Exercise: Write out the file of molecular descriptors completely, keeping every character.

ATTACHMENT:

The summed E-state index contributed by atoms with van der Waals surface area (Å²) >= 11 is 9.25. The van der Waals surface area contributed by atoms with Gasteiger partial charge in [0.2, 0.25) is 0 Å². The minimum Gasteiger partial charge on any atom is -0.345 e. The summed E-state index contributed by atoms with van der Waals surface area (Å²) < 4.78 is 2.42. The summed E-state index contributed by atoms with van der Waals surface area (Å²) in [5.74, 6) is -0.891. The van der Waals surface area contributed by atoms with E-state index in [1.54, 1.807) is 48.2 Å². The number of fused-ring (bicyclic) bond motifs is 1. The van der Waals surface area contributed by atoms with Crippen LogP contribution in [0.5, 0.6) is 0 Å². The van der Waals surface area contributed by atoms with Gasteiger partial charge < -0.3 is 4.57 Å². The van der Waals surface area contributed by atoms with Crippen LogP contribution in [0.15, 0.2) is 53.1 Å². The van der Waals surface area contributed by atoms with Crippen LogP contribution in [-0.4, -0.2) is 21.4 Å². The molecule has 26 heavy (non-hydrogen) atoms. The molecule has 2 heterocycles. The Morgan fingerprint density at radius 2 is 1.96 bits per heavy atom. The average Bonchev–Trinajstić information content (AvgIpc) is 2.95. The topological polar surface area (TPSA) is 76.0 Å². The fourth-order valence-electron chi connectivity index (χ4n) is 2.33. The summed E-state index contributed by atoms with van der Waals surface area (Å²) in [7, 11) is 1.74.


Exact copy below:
The summed E-state index contributed by atoms with van der Waals surface area (Å²) >= 11 is 9.25. The van der Waals surface area contributed by atoms with Gasteiger partial charge in [0.2, 0.25) is 0 Å². The minimum Gasteiger partial charge on any atom is -0.345 e. The summed E-state index contributed by atoms with van der Waals surface area (Å²) < 4.78 is 2.42. The summed E-state index contributed by atoms with van der Waals surface area (Å²) in [5.74, 6) is -0.891. The van der Waals surface area contributed by atoms with E-state index in [1.54, 1.807) is 48.2 Å². The number of fused-ring (bicyclic) bond motifs is 1. The van der Waals surface area contributed by atoms with Crippen LogP contribution in [0.5, 0.6) is 0 Å². The van der Waals surface area contributed by atoms with Gasteiger partial charge < -0.3 is 4.57 Å². The van der Waals surface area contributed by atoms with Crippen LogP contribution in [0.15, 0.2) is 53.1 Å². The van der Waals surface area contributed by atoms with Crippen LogP contribution in [-0.4, -0.2) is 21.4 Å². The molecule has 26 heavy (non-hydrogen) atoms. The molecule has 2 heterocycles. The Morgan fingerprint density at radius 2 is 1.96 bits per heavy atom. The average Bonchev–Trinajstić information content (AvgIpc) is 2.95. The topological polar surface area (TPSA) is 76.0 Å². The fourth-order valence-electron chi connectivity index (χ4n) is 2.33. The summed E-state index contributed by atoms with van der Waals surface area (Å²) in [7, 11) is 1.74.